Prime Minister and Minister for Finance, Pierre, cited key indicators by the International Monetary Fund (IMF) forecast in its January 2024 World Economic Outlook Update that global GDP is likely to grow 3.1 percent in 2024, unchanged from 2023. Here in the ECCU, the growth outlook is positive, the economy continues to expand and inflation is abating. Implementing strategic reforms is key for building resilience and elevating the growth trajectory. The current backing in respect of foreign reserves is 95.13 percent (as at 09 February 2024), up from 94.8 percent which was reported at the 106th meeting held on 24 November 2023.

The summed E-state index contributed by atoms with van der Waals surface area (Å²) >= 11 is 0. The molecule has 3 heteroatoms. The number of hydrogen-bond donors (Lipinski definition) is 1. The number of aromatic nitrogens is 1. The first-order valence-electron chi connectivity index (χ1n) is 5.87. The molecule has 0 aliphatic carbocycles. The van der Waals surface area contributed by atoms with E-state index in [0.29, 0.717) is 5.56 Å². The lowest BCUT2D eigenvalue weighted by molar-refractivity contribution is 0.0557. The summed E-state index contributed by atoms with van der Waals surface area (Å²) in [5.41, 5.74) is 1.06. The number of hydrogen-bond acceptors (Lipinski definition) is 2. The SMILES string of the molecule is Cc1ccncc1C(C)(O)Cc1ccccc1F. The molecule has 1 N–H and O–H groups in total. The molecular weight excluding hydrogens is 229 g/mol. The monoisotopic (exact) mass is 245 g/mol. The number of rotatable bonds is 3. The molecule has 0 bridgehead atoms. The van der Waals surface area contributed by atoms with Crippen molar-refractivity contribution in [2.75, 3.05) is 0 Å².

On financial stability, the ECCU banking system remains resilient and stable, with a high degree of liquidity. Capital buffers remain at robust levels. Although, financial sector stability has been maintained, vulnerabilities persist. The Non-Performing Loans (NPL) ratios of commercial banks and credit unions remain elevated at 12.2 percent and 7.8 perent, well above the 5.0 percent benchmark.

Fiscal performance improved in 2023 in tandem with the economic recovery, placing the ECCU back on the path towards debt sustainability. The growth outlook remains positive across the board in the ECCU, with tourism expected to continue leading the economic recovery throughout 2024, as it did in 2023.

Promoting economic growth, and fostering financial resilience, Prime Minister Pierre, said previously “the people of the region will continue to rely on the ECCB as they navigate the ever-changing landscape of financial and economic development.”

IMF committed to supporting ECCU member countries